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Call Us: (303) 670-9855
Email: info@dslawcolorado.com
Call Us: (303) 670-9855

1658 Cole Blvd.,Building 6, Suite 200
Lakewood, CO 80401
7887 E. Belleview Ave, Suite 820,
Denver, CO 80111

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The probate process in Colorado can be relatively straightforward and brief, or long, drawn-out, and complex. It can also fall between those two extremes, of course. The length and complexity of the Colorado probate process depends on a number of factors, including the number and type of assets in the probate estate; whether or not there is a valid will (or “last will and testament”); and whether any will contests are expected.

Colorado Probate Terminology

A basic understanding of some of the terminology used in Colorado probate courts will be helpful before diving into the nuts and bolts of the probate process:

    • Decedent: The deceased person.
    • Estate: The assets left behind by the decedent.
    • Probate: The legal process by which ownership of the decedent’s assets is transferred to others.
    • Testate: Having a valid will, such as a “testate estate.”
    • Intestate: Not having a valid will.
    • Devisee: A person to whom property is left (devised) in a will.
    • Heir: A person who is entitled by law to receive the property of a decedent.
    • Fiduciary: A person to whom property or power is entrusted for another person’s benefit.

Personal Representative (PR): The person who is responsible for managing estate business.
The terms above are just a few of those commonly used when discussing probate matters.

The Three Types of Colorado Probate

In Colorado, there are different probate processes for different circumstances. These three types of probate, from simplest to most complicated, are small estates, informal probate, and formal probate.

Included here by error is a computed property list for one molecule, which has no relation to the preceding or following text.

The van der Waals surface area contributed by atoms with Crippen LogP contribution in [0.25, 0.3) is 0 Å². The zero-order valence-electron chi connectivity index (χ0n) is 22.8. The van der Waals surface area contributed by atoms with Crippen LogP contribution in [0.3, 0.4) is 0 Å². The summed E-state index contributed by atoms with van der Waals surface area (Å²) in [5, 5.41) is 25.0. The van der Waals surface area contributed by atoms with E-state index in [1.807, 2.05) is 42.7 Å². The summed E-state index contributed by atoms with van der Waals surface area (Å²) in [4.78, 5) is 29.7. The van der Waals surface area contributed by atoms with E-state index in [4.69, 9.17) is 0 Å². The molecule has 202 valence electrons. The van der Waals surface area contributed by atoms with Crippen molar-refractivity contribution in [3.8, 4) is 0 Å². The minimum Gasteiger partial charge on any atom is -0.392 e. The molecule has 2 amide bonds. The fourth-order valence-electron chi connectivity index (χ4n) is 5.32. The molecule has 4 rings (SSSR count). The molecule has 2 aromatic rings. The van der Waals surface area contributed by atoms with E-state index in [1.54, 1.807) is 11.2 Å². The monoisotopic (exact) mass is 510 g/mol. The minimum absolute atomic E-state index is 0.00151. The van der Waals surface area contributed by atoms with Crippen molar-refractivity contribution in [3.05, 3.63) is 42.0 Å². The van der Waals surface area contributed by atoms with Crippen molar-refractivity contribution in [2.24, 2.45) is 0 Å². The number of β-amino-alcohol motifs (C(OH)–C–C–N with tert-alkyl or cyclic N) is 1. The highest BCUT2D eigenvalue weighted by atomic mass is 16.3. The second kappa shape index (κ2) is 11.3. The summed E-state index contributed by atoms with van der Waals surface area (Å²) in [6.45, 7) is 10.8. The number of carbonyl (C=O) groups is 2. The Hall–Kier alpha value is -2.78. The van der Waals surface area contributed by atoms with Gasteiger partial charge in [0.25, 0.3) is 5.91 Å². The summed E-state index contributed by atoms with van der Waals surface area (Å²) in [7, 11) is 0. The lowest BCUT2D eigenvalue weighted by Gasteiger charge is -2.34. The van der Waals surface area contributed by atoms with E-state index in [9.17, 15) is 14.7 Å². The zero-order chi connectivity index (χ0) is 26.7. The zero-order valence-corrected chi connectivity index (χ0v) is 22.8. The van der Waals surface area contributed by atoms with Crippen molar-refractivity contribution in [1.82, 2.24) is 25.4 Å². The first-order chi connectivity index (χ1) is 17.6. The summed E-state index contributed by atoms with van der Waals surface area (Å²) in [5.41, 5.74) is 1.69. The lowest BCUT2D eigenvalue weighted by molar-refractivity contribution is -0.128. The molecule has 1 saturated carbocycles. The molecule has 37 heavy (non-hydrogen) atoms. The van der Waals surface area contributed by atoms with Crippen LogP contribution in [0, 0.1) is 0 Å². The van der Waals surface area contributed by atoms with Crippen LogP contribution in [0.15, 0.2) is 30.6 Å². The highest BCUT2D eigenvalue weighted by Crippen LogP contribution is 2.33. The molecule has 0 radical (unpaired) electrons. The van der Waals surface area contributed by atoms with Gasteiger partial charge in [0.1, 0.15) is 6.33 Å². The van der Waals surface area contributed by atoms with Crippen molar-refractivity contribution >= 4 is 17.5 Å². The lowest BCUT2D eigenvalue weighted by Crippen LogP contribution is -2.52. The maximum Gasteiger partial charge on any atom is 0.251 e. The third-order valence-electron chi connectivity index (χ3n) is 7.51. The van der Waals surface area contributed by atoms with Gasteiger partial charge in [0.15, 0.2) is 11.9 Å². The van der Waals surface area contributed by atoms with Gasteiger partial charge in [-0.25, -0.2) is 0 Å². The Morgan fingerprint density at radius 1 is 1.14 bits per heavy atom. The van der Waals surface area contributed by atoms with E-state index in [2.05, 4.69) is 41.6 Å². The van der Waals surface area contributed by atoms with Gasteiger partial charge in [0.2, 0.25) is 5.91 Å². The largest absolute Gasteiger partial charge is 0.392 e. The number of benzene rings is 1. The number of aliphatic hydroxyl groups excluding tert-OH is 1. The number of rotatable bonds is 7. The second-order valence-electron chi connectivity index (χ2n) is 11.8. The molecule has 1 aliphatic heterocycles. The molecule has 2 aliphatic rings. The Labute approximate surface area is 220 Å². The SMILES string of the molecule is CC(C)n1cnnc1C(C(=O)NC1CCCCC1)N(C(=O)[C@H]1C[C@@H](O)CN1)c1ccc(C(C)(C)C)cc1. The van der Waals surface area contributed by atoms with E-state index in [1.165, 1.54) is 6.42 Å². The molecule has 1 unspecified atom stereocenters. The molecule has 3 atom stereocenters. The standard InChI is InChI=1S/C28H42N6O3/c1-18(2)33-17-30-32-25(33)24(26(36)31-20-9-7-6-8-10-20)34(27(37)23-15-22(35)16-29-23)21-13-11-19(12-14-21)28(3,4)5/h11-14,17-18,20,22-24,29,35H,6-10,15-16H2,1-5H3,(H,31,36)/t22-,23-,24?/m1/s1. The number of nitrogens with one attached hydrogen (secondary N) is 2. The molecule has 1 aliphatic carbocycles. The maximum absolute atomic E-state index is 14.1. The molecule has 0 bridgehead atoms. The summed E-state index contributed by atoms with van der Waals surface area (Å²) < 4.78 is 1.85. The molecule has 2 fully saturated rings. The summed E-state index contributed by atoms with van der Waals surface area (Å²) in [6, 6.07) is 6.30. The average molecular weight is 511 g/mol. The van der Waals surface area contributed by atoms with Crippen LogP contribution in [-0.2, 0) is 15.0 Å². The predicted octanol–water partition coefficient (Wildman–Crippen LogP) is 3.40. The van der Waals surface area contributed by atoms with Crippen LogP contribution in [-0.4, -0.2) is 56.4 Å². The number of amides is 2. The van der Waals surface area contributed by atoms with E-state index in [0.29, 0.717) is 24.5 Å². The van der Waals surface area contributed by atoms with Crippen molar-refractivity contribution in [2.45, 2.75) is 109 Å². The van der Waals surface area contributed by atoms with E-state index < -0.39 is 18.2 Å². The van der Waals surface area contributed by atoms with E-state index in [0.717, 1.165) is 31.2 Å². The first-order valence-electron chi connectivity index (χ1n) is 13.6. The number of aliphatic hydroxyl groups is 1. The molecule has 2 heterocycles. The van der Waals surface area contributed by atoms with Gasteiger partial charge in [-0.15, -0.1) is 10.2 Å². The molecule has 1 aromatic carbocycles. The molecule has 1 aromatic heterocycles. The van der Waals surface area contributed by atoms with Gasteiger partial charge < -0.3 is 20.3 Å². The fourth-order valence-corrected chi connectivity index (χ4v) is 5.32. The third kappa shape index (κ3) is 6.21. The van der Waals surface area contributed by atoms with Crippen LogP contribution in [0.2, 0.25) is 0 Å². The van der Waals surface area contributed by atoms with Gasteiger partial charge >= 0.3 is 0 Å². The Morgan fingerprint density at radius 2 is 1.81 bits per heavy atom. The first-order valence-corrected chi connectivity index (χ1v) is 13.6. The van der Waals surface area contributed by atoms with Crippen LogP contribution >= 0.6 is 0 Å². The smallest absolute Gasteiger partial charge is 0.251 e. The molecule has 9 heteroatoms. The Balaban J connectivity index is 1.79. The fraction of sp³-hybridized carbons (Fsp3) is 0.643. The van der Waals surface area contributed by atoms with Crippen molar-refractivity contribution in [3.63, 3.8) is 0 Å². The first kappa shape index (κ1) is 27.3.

In a small estate, a person signs an Affidavit for Collection of Personal Property. This document, signed before a notary public, states that the probate estate contains less than $64,000 in assets and no real property (real estate). The person who signed the affidavit then presents it to any bank, person or entity holding the decedent’s property, receives the property, and distributes it to the persons entitled to it by the decedent’s will or by Colorado’s intestacy law.

An informal estate process is used when there is a valid will or the decedent was clearly intestate; no will contests are expected; and there is a qualified personal representative willing to be appointed by the probate court. The court oversees the process on a limited basis; the personal representative typically does not have to seek prior court approval for every action. Informal estates must be open for a minimum of six months, but may be open much longer.

Formal estate process is called for if there is an invalid will, a questionable will, or the estate is expected to be contested. Formal probate is also appropriate when administering the estate is likely to present challenges, such as identifying all potential heirs. Like informal probate, this formal process takes at least six months, but typically much longer due to the complexities involved. Unlike informal probate, however, there is often much more court supervision in formal probate. While the court has the discretion to allow the personal representative to administer the estate with minimal supervision, it may also choose to require the PR to get court approval for every transaction.

One thing all three types of probate have in common is that the decedent’s will must be lodged (filed) with the court within ten days after death. This is true even in a small estate. There can be serious consequences for a willful failure to do so, including financial liability or being held in contempt of court.

Most people who act as the personal representative of a probate estate have never done so before. Depending on the type of probate process involved, a PR may be subject to many duties and requirements. If duties are mishandled, even inadvertently, it can extend the probate process and may even result in personal liability for the PR. For this reason, most personal representatives enlist the guidance of an experienced Colorado probate attorney.

Colorado Probate Attorneys in Golden and Denver

This article has addressed only the tip of the iceberg with regard to Colorado probate. There is much more to be said about the steps in the process, the duties of a personal representative, and issues that can complicate probate. If you are faced with the need to probate a Colorado estate and are not sure of your next steps, Davis Schilken, PC can help. Contact us at 303-670-9855 to arrange a consultation at one of our two locations in Denver and Golden, Colorado.